Race/ethnicity information was provided through dichotomous race/ethnicity composites based on data from the student questionnaire, if available. If not available from the student questionnaire, they were based on, in order of preference: data from the school-provided sampling roster or data from the parent questionnaire. The designations included in the HSLS:09 and the current study are: (a) American Indian or Alaskan Native; (b) Asian; (c) Black (African American); (d) Hispanic, no race specified; (e) Hispanic, race specified; (f) more than one race; (g) Native Hawaiian/Pacific Islander; and (h) White. For the current study, the two Hispanic categories were combined.
This variable was categorical and referred to the sex of the sample member (male or female) and was provided by the student if possible, and if not, the parent or school roster. The labels male and female have held and continue to hold “powerful associations” (Lips, 2020, p. 3), and not all people identify into a gender binary of female and male (Lips, 2020). There is a gender variable assessed in the HSLS:09 study; however, it is only available in the restricted use dataset, so the sex variable was utilized in the current study.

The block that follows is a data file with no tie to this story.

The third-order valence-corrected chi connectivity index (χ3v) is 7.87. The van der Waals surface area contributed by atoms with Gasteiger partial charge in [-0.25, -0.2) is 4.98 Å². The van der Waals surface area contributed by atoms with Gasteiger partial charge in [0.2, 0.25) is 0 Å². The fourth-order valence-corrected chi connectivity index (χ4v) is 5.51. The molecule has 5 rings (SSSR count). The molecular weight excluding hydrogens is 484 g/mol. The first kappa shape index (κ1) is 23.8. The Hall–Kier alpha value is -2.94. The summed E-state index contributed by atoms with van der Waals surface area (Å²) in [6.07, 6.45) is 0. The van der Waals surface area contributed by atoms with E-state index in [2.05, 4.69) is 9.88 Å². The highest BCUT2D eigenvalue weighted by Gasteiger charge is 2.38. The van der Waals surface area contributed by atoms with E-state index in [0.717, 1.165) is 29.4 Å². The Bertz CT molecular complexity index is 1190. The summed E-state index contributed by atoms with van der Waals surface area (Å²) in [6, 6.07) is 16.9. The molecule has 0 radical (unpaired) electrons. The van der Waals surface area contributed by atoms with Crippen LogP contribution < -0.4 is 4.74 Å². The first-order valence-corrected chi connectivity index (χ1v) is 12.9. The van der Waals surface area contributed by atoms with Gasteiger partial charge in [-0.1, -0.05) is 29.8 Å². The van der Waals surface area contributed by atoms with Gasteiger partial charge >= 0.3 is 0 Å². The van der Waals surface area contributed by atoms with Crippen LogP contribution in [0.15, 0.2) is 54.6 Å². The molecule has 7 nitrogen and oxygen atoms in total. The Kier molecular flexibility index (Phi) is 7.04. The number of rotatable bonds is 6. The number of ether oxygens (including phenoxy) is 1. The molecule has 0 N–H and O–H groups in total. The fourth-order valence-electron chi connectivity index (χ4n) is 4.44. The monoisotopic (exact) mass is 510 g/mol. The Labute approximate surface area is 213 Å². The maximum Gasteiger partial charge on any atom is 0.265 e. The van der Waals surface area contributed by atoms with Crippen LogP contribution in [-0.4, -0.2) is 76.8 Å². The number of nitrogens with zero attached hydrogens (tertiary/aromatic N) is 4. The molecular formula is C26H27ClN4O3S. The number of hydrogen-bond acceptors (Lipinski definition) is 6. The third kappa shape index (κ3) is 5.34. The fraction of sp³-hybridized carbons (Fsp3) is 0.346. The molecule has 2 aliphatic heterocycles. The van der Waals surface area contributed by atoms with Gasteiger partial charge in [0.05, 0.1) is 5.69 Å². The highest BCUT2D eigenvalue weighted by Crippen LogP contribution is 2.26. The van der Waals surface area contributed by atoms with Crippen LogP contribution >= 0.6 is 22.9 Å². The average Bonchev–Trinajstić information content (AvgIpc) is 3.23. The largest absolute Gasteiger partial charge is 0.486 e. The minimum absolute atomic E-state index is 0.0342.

SES was a composite variable consisting of five components obtained from the parent/guardian questionnaire and aligned with previous NCES longitudinal study methods for calculating SES: (a) the highest education among parents/guardians in the two-parent family of a responding student, or the education of the sole parent/guardian; (b) the education level of the other parent/guardian in the two-parent family; (c) the highest occupational prestige score among parents/guardians in the two-parent family of a responding student, or the prestige score of the sole parent/guardian; (d) the occupation prestige score of the other parent/guardian in the two-parent family; and (e) family income. This was a standardized value set to 0; hence, values ranged from −1.82 to 2.57.
This data was collected at the baseline. SCCT asserts that learning experiences and prior accomplishments are an integral part of forming self-efficacy; hence STEM grade point average (GPA) was included under self-efficacy (Lent et al., 1994). GPA information was collected at the 2013 update.
Math Self-Efficacy. Math self-efficacy is a continuous variable, with higher values representing higher math self-efficacy. The information was assessed through a scale consisting of four items (e.g., “can do excellent job on math tests”). The variable was created through principal components factor analysis and was standardized to a mean of 0 and standard deviation of 1. Only respondents who provided a full set of responses were assigned a scale value. The coefficient of reliability (demonstrated by alpha) for the scale is .65 (NCES, 2020c).